Theoretical neuroscientists often try to understand how the structure of a neural network relates to its function by focusing on structural features that would either follow from optimization or occur consistently across possible implementations. Both optimization theories and ensemble modeling approaches have repeatedly proven their worth, and it would simplify theory building considerably if predictions from both theory types could be derived and tested simultaneously. Here we show how tensor formalism from theoretical physics can be used to unify and solve many optimization and ensemble modeling approaches to predicting synaptic connectivity from neuronal responses. We specifically focus on analyzing the solution space of synaptic weights that allow a thresholdlinear neural network to respond in a prescribed way to a limited number of input conditions. For optimization purposes, we compute the synaptic weight vector that minimizes an arbitrary quadratic loss function. For ensemble modeling, we identify synaptic weight features that occur consistently across all solutions bounded by an arbitrary quadratic function. We derive a common solution to this suite of nonlinear problems by showing how each of them reduces to an equivalent linear problem that can be solved analytically. Although identifying the equivalent linear problem is nontrivial, our tensor formalism provides an elegant geometrical perspective that allows us to solve the problem numerically. The final algorithm is applicable to a wide range of interesting neuroscience problems, and the associated geometric insights may carry over to other scientific problems that require constrained optimization.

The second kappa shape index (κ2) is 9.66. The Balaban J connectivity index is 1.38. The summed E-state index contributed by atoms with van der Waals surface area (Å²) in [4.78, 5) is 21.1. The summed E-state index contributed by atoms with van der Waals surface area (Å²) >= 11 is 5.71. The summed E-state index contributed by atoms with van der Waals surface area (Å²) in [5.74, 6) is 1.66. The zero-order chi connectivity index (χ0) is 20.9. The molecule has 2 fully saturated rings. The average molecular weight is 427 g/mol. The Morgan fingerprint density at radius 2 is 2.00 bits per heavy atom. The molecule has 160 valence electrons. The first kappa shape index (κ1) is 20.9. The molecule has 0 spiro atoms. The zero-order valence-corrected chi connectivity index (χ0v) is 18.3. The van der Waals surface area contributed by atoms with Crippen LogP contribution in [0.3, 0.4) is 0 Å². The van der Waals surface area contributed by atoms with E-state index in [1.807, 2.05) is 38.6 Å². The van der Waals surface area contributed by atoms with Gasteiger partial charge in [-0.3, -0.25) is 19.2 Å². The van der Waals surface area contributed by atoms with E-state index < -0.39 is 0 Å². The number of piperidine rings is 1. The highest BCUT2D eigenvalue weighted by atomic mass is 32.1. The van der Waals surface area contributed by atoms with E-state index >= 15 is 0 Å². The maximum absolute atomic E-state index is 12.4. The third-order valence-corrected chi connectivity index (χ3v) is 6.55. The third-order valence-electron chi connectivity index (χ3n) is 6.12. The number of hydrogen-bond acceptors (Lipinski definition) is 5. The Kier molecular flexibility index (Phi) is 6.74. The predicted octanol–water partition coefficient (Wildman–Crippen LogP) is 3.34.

View Publication PageForaging animals must use decision-making strategies that dynamically adapt to the changing availability of rewards in the environment. A wide diversity of animals do this by distributing their choices in proportion to the rewards received from each option, Herrnstein’s operant matching law. Theoretical work suggests an elegant mechanistic explanation for this ubiquitous behavior, as operant matching follows automatically from simple synaptic plasticity rules acting within behaviorally relevant neural circuits. However, no past work has mapped operant matching onto plasticity mechanisms in the brain, leaving the biological relevance of the theory unclear. Here we discovered operant matching in *Drosophila* and showed that it requires synaptic plasticity that acts in the mushroom body and incorporates the expectation of reward. We began by developing a novel behavioral paradigm to measure choices from individual flies as they learn to associate odor cues with probabilistic rewards. We then built a model of the fly mushroom body to explain each fly’s sequential choice behavior using a family of biologically-realistic synaptic plasticity rules. As predicted by past theoretical work, we found that synaptic plasticity rules could explain fly matching behavior by incorporating stimulus expectations, reward expectations, or both. However, by optogenetically bypassing the representation of reward expectation, we abolished matching behavior and showed that the plasticity rule must specifically incorporate reward expectations. Altogether, these results reveal the first synaptic level mechanisms of operant matching and provide compelling evidence for the role of reward expectation signals in the fly brain.